anticipate these…), after every significant change, or maybe
even after every change. (No, original
vi doesn’t keep backup copies of files
you’re editing. You have to do that manually, too.)
vim address all of the aforementioned
shortcomings. It also has a raft of new features that were
shoe-horned (amazingly well) into new commands and options, while
still keeping almost complete compatibility with old
"i">vi (especially in the vi
What’s New in vim?
What’s new in vim? A lot. Section
1.4 of the online vim FAQ, available at
gives a brief summary —s and that list alone would fill half
of this article. Let’s pick a few new features:
hypertext-like help. This works in context mode with a
"i">tags- like interface, just one example of how well
vim builds upon original
"i">vi features. (With all of these new features to learn,
you may need the help for a while.)
*Multiple windows in console
mode, as well as a GUI mode. Now you can see more than one editor
buffer at a time; you don’t have to pick just one.
*Commands in the
"i">ex line (starting with a colon,
"c">:) can be recalled and edited. There’s no longer a
need to write a macro to edit a single ex
command… or to backspace and retype… or to copy and
paste an ex command with your mouse,
carefully remembering to insert Control-V at the right places.)
*Lots of configuration options
to give you much more control over the editor.
Let’s see some examples, using the console (terminal)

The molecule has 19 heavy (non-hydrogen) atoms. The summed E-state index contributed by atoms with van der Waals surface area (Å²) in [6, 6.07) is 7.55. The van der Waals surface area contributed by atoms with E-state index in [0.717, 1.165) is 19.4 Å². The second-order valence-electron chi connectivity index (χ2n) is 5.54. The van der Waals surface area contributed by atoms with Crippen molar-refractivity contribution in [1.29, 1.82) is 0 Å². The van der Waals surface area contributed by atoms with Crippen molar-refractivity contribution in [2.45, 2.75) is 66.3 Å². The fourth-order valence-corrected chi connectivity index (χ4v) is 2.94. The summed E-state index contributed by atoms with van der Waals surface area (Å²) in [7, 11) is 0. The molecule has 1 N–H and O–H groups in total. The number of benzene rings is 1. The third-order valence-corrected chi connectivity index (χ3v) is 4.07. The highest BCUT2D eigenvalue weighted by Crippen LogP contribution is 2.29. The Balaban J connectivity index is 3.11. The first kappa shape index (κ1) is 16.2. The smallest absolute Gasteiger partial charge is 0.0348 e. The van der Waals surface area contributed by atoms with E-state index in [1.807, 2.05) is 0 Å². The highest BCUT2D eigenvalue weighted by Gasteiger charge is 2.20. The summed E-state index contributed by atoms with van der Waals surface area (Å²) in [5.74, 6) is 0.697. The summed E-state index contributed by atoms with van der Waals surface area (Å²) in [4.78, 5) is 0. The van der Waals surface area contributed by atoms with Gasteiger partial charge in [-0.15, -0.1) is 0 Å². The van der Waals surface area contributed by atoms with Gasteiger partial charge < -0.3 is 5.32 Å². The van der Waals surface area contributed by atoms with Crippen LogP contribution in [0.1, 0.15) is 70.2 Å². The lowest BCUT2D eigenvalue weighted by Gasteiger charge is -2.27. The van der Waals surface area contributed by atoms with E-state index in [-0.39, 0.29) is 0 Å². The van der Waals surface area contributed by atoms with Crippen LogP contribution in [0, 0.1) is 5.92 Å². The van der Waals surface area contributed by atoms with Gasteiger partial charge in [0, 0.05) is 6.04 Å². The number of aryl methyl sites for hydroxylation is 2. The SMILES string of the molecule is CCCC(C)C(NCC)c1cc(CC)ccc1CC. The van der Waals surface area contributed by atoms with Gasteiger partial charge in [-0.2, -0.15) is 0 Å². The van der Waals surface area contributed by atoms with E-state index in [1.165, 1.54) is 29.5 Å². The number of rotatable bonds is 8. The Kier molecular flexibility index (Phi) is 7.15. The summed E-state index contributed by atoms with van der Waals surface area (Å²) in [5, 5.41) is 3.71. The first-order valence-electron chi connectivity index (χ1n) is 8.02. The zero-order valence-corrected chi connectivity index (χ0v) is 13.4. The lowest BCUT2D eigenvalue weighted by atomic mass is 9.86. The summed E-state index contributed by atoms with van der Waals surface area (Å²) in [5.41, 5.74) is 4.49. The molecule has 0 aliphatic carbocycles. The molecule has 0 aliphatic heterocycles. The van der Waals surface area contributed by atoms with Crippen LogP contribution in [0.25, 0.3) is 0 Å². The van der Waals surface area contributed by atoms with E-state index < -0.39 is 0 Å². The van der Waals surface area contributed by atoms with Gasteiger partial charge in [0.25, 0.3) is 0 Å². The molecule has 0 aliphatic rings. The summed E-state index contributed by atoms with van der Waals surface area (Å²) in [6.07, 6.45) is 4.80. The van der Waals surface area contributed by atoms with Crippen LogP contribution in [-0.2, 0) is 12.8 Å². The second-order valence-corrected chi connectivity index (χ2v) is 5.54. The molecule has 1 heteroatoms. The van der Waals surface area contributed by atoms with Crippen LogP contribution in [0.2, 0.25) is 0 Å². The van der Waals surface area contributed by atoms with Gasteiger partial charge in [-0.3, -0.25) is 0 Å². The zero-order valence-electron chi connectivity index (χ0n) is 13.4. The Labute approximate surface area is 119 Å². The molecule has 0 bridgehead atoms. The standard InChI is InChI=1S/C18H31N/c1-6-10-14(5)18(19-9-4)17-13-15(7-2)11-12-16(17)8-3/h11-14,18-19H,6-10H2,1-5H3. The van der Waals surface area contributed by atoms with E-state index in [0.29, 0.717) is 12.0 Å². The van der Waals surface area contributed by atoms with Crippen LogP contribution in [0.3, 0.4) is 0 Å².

interface, not the GUI.
The Bottom Line
Start by opening an existing text file, or a new file, with
$ vim somefile
The bottom of the window should look something like this:
"somefile" 120L, 4810C 1,1 Top
This status message indicates that the file has 120 lines and
4,810 characters. The cursor is on line 1, column 1. You’re
in the top (first) screenful of the file; if all of the file can be
displayed in this screenful, you’d see
"c">All instead of Top.
(Instead of 1,1, you may see something
like 1,2-9. This happens if the first line
of the file is indented with a Tab character. The
"c">2-9 means the cursor is on the second character in the
line — because the first character is a Tab — and that
this character is displayed in the ninth column on the line because
the Tab causes indentation. If you move the cursor to the next
character, with l or the Right-Arrow key,
the legend changes to something like 1,3-10,
which means: line 1, character 3, actual column 10.)
Starting the Help System
If you aren’t reading a book or Web documentation,
you’ll probably want to start with the built-in help. So much
is new in vim that its extensive help system
is worth getting to know! You can navigate the help system with
familiar vi- like commands. Opening the help
system also splits your terminal into two windows. (Let’s
cover windows in the next couple of sections.)
There are several ways to start help:
"c">:help and press Return to take you to the table of
topic and then Return to view the
help for that topic. This may not be too useful unless you know the
exact name of a topic.
topic then Control-D to see all the
matching topics. As it did here, vim does
completion in a lot of cases, similar to
"i">bash and other shells. For instance,
"i">vim can automatically complete a file name when you open
a new file.
Let’s look at windows and help using the second
Windows with Help (and Help with Windows)
Type :help window and press Return to get
help on the window topic, whatever that
happens to be.
Your terminal should split into two equal-sized windows. The
file you were editing (if any) is at the bottom and the help text
is at the top. In the top window, you should have a listing of the
’window’ option. (As it turns
out, in vim help, option names are
surrounded by single quotes, which you don’t need to type.)
If you scroll up — with Control-U, for instance —
you’ll see that the
"c">’window’ option is one of a list of of
vi options that vim
Although the information in this table is worth knowing (you
might want to read it now), it’s not what we’re looking
for. Type :q and press RETURN; the help